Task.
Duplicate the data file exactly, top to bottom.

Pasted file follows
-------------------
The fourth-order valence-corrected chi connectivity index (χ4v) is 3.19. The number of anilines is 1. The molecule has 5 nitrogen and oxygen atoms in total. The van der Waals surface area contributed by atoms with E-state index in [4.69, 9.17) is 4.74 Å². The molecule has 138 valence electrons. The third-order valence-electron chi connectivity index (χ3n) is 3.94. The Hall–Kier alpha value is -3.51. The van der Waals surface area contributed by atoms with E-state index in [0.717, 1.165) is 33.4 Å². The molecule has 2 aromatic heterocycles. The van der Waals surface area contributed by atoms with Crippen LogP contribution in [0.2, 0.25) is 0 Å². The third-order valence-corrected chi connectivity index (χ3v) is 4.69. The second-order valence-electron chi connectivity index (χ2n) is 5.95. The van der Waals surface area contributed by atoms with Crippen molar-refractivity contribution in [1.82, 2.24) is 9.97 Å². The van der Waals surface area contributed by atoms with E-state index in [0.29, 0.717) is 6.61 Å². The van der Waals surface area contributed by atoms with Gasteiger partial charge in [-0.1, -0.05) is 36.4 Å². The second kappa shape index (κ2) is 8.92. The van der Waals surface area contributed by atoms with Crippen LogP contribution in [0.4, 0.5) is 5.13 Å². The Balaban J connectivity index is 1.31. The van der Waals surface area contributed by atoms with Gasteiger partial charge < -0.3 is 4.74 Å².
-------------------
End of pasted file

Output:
The fourth-order valence-corrected chi connectivity index (χ4v) is 3.19. The number of anilines is 1. The molecule has 5 nitrogen and oxygen atoms in total. The van der Waals surface area contributed by atoms with E-state index in [4.69, 9.17) is 4.74 Å². The molecule has 138 valence electrons. The third-order valence-electron chi connectivity index (χ3n) is 3.94. The Hall–Kier alpha value is -3.51. The van der Waals surface area contributed by atoms with E-state index in [0.717, 1.165) is 33.4 Å². The molecule has 2 aromatic heterocycles. The van der Waals surface area contributed by atoms with Crippen LogP contribution in [0.2, 0.25) is 0 Å². The third-order valence-corrected chi connectivity index (χ3v) is 4.69. The second-order valence-electron chi connectivity index (χ2n) is 5.95. The van der Waals surface area contributed by atoms with Crippen molar-refractivity contribution in [1.82, 2.24) is 9.97 Å². The van der Waals surface area contributed by atoms with E-state index in [0.29, 0.717) is 6.61 Å². The van der Waals surface area contributed by atoms with Gasteiger partial charge in [-0.1, -0.05) is 36.4 Å². The second kappa shape index (κ2) is 8.92. The van der Waals surface area contributed by atoms with Crippen LogP contribution in [0.4, 0.5) is 5.13 Å². The Balaban J connectivity index is 1.31. The van der Waals surface area contributed by atoms with Gasteiger partial charge < -0.3 is 4.74 Å².